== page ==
ARTHUR: I seem to have slipped into the acting part without any problems, even though it’s new to me to actually have a speaking part rather than doing the occasion non-speaking role as a TV extra. All those involved in the play, both cast and crew, have been very helpful.

BEN: It’s not exactly uncommon but finding an effective method for learning my lines has been the biggest challenge. I work in IT and there is so much information and data floating around the field, as well as modern life in general, that it is tricky to retain it all. Going from our practice studio to actually rehearsing on stage without a script in hand felt peculiar, as if I was back to square one and had to re-learn it all. It’s strange when you know the words to say but sometimes you just suddenly hit a wall. I’ve tried several ways of absorbing my lines: writing them down over and over (as if I’m doing my times tables); finding key words as triggers; quizzing myself; having a friend rehearse my scenes them with me. Persistence has been the key. I definitely now appreciate how it’s a real skill to take that onto a big stage and act out in every aspect – where you stand, what you’re doing, your posture, reacting to other characters and events and so on. I also certainly have a huge respect for the other actors who have well over twice the amount of dialogue as me!

What play or role would you like the chance to tackle in the future, and why?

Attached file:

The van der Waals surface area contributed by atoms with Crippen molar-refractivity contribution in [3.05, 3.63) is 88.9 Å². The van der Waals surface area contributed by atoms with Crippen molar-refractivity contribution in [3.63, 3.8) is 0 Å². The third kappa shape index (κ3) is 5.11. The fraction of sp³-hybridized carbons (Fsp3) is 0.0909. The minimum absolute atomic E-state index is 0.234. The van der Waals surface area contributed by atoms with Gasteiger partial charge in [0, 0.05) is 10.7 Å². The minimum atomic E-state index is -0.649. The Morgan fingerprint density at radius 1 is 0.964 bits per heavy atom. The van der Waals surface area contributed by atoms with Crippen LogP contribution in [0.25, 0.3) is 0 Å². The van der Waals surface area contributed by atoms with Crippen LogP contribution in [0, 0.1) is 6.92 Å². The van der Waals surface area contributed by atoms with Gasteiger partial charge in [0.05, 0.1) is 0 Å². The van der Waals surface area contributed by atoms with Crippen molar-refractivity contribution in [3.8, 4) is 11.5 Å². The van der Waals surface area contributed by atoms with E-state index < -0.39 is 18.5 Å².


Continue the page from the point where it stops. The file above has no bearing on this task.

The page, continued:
RICHARD: There are so many! But I would love to be First Voice in Under Milk Wood. I’m Welsh, I love Dylan Thomas, and Under Milk Wood was the first play that I ever appeared in (I played ‘Fifth drowned’ and ‘PC Attila Rees’), and I would love to “begin at the beginning”. Apart from that, anything that I can get into. Genre-wise, I like a bit of everything, as each brings its own different ideas and challenges. Comedies are great as the audience goes away smiling, but I also like plays where members of the audience involuntarily shout out “He can’t do that!” because my character on stage is doing something completely evil!

ARTHUR: Something similar to this current role but perhaps more prominent a character as hopefully I can develop my acting skills.

BEN: I would love to do another murder mystery – they really are so much fun because you’re collectively leading the audience on an adventure where you keep them guessing. Otherwise, I don’t actually know as many plays as my fellow actors – even Shakespeare or Dickens, shockingly – so maybe I should look into that and do some research. Watch this space!

Tell us why people should come to see Out of Sight… Out of Murder.

RICHARD: This is a lovely play with lots of hidden messages and links between the “murder mystery story” that is being written by the characters and the “real life” sections. It gives quite a nice insight into how an author might craft a play. There are laughs and tears, alongside tender moments and cat-fighting scenes – something for everyone! But who did it and why? The clues are there, but can you solve them?

ARTHUR: It’s quite different from the usual kind of murder mystery with a touch of the supernatural and a quirky ending which will appeal to everyone – and there’s plenty of characters in the play as well.

BEN: The cast, director and production team have put an incredible amount of work into it. So many of the jokes, twists and moments, right up until the final line, have endured so well over rehearsals that I really do believe the results will pay off in front of an audience. It’s a very funny and thrilling take on murder mysteries that plays with all of the tropes and conveniences of the genre. There is laughter, suspense, surprises and, of course… murder. Oh, and peppermints – you’ll have to watch to see why. As Dick would say, “gee whiz, it’s going to be GREAT! “.


Out of Sight… Out of Murder by Fred Carmichael
A Progressive Players production, 18 to 23 March 2024 at the Little Theatre Gateshead.